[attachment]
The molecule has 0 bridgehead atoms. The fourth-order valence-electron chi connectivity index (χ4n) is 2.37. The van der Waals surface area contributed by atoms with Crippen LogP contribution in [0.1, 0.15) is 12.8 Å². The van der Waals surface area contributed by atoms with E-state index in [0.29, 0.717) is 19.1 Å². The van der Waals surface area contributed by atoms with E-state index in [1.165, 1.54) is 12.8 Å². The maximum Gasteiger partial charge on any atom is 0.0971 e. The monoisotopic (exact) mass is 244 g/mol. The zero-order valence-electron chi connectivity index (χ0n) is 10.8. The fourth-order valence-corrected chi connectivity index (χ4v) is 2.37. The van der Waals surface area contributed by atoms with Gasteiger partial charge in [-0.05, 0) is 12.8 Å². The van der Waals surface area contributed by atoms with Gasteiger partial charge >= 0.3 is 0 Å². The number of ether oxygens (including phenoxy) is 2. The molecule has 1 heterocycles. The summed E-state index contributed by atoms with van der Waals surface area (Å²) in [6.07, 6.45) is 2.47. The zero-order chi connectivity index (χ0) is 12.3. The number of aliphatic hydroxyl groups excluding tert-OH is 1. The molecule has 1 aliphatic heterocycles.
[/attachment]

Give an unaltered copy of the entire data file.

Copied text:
The molecule has 0 bridgehead atoms. The fourth-order valence-electron chi connectivity index (χ4n) is 2.37. The van der Waals surface area contributed by atoms with Crippen LogP contribution in [0.1, 0.15) is 12.8 Å². The van der Waals surface area contributed by atoms with E-state index in [0.29, 0.717) is 19.1 Å². The van der Waals surface area contributed by atoms with E-state index in [1.165, 1.54) is 12.8 Å². The maximum Gasteiger partial charge on any atom is 0.0971 e. The monoisotopic (exact) mass is 244 g/mol. The zero-order valence-electron chi connectivity index (χ0n) is 10.8. The fourth-order valence-corrected chi connectivity index (χ4v) is 2.37. The van der Waals surface area contributed by atoms with Gasteiger partial charge in [-0.05, 0) is 12.8 Å². The van der Waals surface area contributed by atoms with Gasteiger partial charge >= 0.3 is 0 Å². The number of ether oxygens (including phenoxy) is 2. The molecule has 1 heterocycles. The summed E-state index contributed by atoms with van der Waals surface area (Å²) in [6.07, 6.45) is 2.47. The zero-order chi connectivity index (χ0) is 12.3. The number of aliphatic hydroxyl groups excluding tert-OH is 1. The molecule has 1 aliphatic heterocycles.